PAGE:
• Category Archives On-Camera Actors
  • Casting calls & auditions

    September 3, 2013 | by Jack Sitch

    Casting calls and auditions – unless it’s for the job you really want why should you care about them? Well if your dream is truly to be a screen or on-camera actor (actually this should even include stage acting) then any chance you have to participate in a casting call or audition is almost mandatory. Why? Well if you are staking your big career break on a skill you are not practicing a lot, then you may be throwing away the one chance you have to “make it”. Sounds like mandatory to me.

    You need to stop and think about this statement …”any skill not practiced on a consistent basis is a skill that becomes a weakness”. Can you imagine Tom Brady or Peyton Manning NOT practicing passing the football, or Michael Jordan NOT practicing shooting the basketball? It’s the same for an actor. If you are NOT practicing the skill of auditioning then you are leaving your career up to chance. In Los Angeles actors participate in hundreds of casting calls a year and they STILL go to class to sharpen their auditioning skills. In the Black Hills there’s not even a hundred casting calls in a year so you really have to look for the opportunity to practice these skills.

    So mark your calendars. Every Wednesday from 3PM to 6PM the Black Hills Institute of Broadcast & Cinematic Arts holds an Open Casting Call for actors. Just like a professional audition, you’ll come in and present your monologue or a cold read of a film or TV side on camera.  You might want to do both.  It helps you practice the skill, or maybe even give you your first chance ever to participate in a casting call for on-camera work. For those of us looking to find actors for our projects, it helps us review the talent available in the Black Hills. It truly is a win-win.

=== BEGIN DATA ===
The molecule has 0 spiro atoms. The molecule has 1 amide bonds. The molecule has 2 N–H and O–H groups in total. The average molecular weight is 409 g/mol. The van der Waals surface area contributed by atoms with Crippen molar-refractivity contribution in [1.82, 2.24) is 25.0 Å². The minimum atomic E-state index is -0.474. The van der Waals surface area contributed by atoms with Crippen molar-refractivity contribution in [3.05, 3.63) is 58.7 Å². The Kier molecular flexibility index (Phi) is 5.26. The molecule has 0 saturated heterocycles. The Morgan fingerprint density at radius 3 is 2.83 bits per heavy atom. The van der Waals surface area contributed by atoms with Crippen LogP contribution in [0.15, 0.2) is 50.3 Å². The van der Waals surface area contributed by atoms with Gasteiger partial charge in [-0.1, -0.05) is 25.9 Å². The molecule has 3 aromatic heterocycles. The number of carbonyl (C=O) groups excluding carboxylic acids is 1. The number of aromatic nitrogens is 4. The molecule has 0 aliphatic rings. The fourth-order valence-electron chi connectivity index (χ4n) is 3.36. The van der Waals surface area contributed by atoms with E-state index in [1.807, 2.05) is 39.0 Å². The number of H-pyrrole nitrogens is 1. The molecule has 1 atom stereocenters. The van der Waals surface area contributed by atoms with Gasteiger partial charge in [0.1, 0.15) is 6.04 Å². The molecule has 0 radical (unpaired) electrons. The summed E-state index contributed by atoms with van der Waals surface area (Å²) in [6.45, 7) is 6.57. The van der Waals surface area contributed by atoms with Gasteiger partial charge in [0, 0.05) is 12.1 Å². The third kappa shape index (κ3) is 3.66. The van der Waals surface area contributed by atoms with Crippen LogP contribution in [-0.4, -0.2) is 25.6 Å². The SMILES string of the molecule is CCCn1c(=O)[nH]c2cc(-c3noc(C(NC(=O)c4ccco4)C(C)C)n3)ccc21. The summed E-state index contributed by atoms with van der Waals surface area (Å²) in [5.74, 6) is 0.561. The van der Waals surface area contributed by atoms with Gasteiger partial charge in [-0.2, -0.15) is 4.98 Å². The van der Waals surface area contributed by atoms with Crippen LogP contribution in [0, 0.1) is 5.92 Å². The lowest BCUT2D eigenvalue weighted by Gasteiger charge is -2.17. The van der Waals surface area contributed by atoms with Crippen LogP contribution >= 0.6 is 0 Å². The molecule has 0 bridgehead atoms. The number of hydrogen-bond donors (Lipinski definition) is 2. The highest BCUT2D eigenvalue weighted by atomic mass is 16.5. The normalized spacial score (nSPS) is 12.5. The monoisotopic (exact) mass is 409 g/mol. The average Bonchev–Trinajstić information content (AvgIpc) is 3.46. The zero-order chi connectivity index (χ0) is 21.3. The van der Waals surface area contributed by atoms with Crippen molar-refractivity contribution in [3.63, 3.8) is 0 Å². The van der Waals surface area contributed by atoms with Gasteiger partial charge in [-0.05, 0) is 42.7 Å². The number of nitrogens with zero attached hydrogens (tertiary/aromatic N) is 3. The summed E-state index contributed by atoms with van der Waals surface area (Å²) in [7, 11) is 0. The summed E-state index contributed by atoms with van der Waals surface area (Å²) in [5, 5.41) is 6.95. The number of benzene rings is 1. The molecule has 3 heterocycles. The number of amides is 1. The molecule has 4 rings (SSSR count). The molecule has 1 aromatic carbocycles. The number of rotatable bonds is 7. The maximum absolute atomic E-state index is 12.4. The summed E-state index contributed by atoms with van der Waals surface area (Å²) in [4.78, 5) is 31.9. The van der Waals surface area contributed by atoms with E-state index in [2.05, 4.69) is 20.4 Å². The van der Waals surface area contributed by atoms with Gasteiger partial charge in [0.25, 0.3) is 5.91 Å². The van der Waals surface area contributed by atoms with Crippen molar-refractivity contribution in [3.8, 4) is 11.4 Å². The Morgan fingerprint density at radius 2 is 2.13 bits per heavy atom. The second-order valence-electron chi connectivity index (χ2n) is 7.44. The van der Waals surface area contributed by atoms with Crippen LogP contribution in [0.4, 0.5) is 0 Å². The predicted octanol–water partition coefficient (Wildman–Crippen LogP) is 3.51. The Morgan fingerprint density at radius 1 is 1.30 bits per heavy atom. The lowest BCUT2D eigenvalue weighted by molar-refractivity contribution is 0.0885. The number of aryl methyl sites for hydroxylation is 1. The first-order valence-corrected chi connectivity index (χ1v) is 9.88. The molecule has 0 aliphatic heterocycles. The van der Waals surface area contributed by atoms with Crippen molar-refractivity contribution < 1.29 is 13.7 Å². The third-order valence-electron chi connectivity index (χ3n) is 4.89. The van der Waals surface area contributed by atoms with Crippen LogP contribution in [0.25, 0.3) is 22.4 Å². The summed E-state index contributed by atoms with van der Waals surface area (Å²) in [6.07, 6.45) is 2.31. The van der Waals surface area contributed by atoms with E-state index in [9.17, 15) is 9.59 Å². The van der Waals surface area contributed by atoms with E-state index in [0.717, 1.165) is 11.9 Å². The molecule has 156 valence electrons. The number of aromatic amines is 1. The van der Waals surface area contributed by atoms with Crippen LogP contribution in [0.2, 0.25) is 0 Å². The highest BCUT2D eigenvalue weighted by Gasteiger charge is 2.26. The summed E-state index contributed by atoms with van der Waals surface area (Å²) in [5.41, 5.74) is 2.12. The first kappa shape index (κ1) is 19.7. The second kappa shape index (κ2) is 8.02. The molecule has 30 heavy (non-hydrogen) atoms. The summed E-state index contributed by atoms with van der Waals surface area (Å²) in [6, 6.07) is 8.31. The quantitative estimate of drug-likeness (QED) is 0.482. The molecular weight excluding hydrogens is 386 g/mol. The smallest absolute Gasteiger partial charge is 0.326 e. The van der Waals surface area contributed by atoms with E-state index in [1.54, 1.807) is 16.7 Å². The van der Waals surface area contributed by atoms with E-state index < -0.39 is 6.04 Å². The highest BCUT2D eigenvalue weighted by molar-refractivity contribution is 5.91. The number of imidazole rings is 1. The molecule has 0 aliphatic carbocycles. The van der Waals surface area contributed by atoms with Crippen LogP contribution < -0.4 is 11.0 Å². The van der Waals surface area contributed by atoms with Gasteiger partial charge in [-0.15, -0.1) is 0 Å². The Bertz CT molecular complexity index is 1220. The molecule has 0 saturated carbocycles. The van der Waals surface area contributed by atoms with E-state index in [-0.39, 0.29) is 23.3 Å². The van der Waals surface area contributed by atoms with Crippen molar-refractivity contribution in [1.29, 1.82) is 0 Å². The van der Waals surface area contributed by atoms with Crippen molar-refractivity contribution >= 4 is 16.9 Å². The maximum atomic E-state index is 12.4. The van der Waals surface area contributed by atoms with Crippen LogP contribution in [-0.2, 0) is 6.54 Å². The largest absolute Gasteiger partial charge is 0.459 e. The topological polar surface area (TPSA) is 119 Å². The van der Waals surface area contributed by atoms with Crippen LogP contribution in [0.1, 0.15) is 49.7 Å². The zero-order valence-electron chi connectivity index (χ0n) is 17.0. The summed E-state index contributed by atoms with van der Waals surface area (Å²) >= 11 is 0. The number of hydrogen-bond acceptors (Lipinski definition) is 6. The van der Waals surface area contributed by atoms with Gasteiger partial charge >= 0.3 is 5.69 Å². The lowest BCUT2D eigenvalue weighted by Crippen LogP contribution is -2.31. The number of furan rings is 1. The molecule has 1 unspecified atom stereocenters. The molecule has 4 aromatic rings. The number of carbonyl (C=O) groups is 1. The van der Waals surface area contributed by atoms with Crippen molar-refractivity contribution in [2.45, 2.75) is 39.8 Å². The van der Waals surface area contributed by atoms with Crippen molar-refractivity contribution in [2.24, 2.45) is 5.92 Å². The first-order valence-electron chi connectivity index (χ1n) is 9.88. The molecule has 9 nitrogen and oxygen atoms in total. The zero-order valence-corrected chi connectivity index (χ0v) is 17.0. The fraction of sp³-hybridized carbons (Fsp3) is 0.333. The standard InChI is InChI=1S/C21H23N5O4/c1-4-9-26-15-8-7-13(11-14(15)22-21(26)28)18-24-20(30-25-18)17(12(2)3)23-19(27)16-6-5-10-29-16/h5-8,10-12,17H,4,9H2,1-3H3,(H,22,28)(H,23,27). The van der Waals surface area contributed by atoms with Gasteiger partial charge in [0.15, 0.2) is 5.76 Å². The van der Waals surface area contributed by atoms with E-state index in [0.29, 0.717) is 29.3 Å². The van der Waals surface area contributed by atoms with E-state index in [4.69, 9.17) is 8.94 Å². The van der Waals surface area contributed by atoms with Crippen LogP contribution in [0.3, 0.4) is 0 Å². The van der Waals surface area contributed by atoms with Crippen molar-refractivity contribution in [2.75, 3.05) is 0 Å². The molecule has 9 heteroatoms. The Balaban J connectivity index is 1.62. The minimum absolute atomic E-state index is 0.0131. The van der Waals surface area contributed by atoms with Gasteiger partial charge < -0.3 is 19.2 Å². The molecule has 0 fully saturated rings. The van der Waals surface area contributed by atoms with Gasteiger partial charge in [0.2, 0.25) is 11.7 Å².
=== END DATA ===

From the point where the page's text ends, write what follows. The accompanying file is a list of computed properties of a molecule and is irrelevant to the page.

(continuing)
Plus this Saturday is the BHIBCA (On-Camera) Audition Techniques mini-session in our studio. It’s a three hour session offering training in a)What to expect in an audition for an on-camera role, b)How to take control of the room and the audition, c)How to prepare for the on-camera audition, and more. The actors will participate in monologue and side cold read auditions. Each audition is videotaped and critiqued with the actor. It’s a great training for the aspiring on-camera actor and a great refresher for those who have experience. Don’t leave your big break up to chance; make sure you participate as much as possible so that you are ready when the door opens.

    Let me know if you would like some more information. Contact me here, stop by the out studio at 230 Main Street in Rapid City, or email me at sitch.jack@gmail.com. Please share this post, friend us and like us. Thanks.


  • Urinetown fun and audition techniques

    September 2, 2013 | by Jack Sitch